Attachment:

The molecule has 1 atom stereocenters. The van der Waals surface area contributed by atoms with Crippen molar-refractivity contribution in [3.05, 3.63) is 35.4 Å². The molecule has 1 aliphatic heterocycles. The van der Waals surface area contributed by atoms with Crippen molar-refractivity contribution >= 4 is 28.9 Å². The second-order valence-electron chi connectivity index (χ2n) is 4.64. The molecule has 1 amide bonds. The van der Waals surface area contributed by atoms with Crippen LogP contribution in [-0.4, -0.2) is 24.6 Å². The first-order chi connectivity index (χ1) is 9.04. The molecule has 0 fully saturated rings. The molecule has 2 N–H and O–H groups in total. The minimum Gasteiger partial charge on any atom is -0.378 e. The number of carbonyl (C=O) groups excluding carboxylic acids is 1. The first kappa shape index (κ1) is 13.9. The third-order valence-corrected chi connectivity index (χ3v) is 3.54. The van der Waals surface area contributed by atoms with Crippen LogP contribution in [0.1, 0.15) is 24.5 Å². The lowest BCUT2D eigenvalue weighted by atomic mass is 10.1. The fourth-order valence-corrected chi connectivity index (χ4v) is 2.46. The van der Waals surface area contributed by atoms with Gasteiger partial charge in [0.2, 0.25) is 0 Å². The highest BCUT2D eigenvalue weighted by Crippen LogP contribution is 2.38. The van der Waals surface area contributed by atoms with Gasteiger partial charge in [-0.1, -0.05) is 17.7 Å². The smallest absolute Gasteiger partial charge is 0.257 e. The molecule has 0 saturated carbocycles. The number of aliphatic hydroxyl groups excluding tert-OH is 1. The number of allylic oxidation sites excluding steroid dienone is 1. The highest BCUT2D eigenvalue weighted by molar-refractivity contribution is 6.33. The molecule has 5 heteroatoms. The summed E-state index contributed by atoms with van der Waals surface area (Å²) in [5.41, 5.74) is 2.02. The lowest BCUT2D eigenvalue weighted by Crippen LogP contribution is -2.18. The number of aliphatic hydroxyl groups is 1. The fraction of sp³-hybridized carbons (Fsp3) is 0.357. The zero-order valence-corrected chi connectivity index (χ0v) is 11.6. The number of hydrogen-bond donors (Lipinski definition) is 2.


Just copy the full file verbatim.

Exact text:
The molecule has 1 atom stereocenters. The van der Waals surface area contributed by atoms with Crippen molar-refractivity contribution in [3.05, 3.63) is 35.4 Å². The molecule has 1 aliphatic heterocycles. The van der Waals surface area contributed by atoms with Crippen molar-refractivity contribution >= 4 is 28.9 Å². The second-order valence-electron chi connectivity index (χ2n) is 4.64. The molecule has 1 amide bonds. The van der Waals surface area contributed by atoms with Crippen LogP contribution in [-0.4, -0.2) is 24.6 Å². The first-order chi connectivity index (χ1) is 9.04. The molecule has 0 fully saturated rings. The molecule has 2 N–H and O–H groups in total. The minimum Gasteiger partial charge on any atom is -0.378 e. The number of carbonyl (C=O) groups excluding carboxylic acids is 1. The first kappa shape index (κ1) is 13.9. The third-order valence-corrected chi connectivity index (χ3v) is 3.54. The van der Waals surface area contributed by atoms with Crippen LogP contribution in [0.1, 0.15) is 24.5 Å². The lowest BCUT2D eigenvalue weighted by atomic mass is 10.1. The fourth-order valence-corrected chi connectivity index (χ4v) is 2.46. The van der Waals surface area contributed by atoms with Gasteiger partial charge in [0.2, 0.25) is 0 Å². The highest BCUT2D eigenvalue weighted by Crippen LogP contribution is 2.38. The van der Waals surface area contributed by atoms with Gasteiger partial charge in [-0.1, -0.05) is 17.7 Å². The smallest absolute Gasteiger partial charge is 0.257 e. The molecule has 0 saturated carbocycles. The number of aliphatic hydroxyl groups excluding tert-OH is 1. The number of allylic oxidation sites excluding steroid dienone is 1. The highest BCUT2D eigenvalue weighted by molar-refractivity contribution is 6.33. The molecule has 5 heteroatoms. The summed E-state index contributed by atoms with van der Waals surface area (Å²) in [5.41, 5.74) is 2.02. The lowest BCUT2D eigenvalue weighted by Crippen LogP contribution is -2.18. The number of aliphatic hydroxyl groups is 1. The fraction of sp³-hybridized carbons (Fsp3) is 0.357. The zero-order valence-corrected chi connectivity index (χ0v) is 11.6. The number of hydrogen-bond donors (Lipinski definition) is 2.